- 95,00 kr
Why do three out of four professional football players go bankrupt? How can illiterate jungle dwellers pass a test that tricks Harvard philosophers? And why do billionaires work so hard -- only to give their hard-earned money away?
When it comes to making decisions, the classic view is that humans are eminently rational. But growing evidence suggests instead that our choices are often irrational, biased, and occasionally even moronic. Which view is right -- or is there another possibility?
In this animated tour of the inner workings of the mind, psychologist Douglas T. Kenrick and business professor Vladas Griskevicius challenge the prevailing views of decision making, and present a new alternative grounded in evolutionary science. By connecting our modern behaviors to their ancestral roots, they reveal that underneath our seemingly foolish tendencies is an exceptionally wise system of decision making.
From investing money to choosing a job, from buying a car to choosing a romantic partner, our choices are driven by deep-seated evolutionary goals. Because each of us has multiple evolutionary goals, though, new research reveals something radical -- there's more than one "you" making decisions. Although it feels as if there is just one single "self" inside your head, your mind actually contains several different subselves, each one steering you in a different direction when it takes its turn at the controls.
The Rational Animal will transform the way you think about decision making. And along the way, you'll discover the intimate connections between ovulating strippers, Wall Street financiers, testosterone-crazed skateboarders, Steve Jobs, Elvis Presley, and you.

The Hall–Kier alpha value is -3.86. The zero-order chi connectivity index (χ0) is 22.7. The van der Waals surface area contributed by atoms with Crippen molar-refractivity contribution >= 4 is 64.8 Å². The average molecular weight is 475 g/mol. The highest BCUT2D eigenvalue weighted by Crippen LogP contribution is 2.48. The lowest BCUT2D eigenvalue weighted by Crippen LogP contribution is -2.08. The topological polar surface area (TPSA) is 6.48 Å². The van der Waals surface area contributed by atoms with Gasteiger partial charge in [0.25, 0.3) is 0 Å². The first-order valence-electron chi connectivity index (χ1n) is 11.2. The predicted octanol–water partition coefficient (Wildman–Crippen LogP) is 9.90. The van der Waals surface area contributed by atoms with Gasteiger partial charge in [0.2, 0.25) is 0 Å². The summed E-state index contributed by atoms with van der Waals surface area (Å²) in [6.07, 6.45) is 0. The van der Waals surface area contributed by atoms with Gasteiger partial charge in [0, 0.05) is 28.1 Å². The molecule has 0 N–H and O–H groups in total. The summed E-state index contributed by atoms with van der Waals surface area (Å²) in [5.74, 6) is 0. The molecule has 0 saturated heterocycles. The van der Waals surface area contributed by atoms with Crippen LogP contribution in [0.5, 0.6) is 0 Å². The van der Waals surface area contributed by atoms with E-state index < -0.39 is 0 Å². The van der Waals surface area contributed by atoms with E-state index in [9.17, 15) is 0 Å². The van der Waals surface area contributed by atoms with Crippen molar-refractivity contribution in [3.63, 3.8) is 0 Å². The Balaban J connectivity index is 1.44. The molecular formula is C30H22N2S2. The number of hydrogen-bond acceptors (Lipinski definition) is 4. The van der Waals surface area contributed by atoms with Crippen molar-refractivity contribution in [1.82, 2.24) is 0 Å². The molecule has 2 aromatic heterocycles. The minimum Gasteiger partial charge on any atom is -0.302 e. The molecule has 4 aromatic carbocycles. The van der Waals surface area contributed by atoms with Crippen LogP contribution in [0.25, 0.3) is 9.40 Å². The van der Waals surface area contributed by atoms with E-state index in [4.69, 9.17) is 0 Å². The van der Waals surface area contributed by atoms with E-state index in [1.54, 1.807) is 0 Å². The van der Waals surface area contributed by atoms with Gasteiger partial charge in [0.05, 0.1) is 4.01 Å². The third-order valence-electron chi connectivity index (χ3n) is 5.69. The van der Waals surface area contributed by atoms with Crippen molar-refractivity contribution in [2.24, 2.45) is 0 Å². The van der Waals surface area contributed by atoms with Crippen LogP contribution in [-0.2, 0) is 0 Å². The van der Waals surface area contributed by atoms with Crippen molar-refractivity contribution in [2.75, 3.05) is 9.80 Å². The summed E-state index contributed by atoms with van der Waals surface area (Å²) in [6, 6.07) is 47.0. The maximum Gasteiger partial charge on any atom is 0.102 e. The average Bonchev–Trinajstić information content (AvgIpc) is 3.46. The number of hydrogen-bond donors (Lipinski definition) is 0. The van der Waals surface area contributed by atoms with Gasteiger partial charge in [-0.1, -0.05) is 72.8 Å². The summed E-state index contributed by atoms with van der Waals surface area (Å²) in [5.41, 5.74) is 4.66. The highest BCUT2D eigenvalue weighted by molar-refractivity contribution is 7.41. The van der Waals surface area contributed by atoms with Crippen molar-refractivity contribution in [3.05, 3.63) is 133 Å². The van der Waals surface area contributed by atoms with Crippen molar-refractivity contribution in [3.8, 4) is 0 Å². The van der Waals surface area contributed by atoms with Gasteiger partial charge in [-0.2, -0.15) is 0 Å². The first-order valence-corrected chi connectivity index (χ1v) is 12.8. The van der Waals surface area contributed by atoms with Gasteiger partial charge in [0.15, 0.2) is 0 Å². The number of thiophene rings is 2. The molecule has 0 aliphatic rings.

Did you just do something stupid? Don't worry psychology prof Kenrick (Sex, Murder, and the Meaning of Life) and "decision scientist" Griskevicius have some good news: even your worst decisions are rational at least as far as evolution is concerned. The authors structure their argument around two key "insights": "human decision making serves evolutionary goals," and "human decision making is designed to achieve several very different evolutionary goals." They assert that each person has seven "subselves" (the "self-protection," "disease-avoidance," "affiliation," "status," "mate-acquisition," "mate-retention," and the "kin-care subself"), each of which can be forced to react to environmental conditions in ways that are honed by evolutionary pressures to increase the chances of biological reproduction. Kenrick and Griskevicius present some interesting psychological studies to support their thesis, but their near-Panglossian view of human decision-making one that could be marshaled to justify nearly any action according to an evolutionary standard that fails to take ethics into account is distressing. They posit, for example, that overconfidence is favored by evolution to ensure that people "persist in the face of failure" never mind the fact that this attitude "has been blamed for World War I, the Vietnam War, the war in Iraq." Ultimately, their study is as readable as it is simplistic. 4 b&w illus.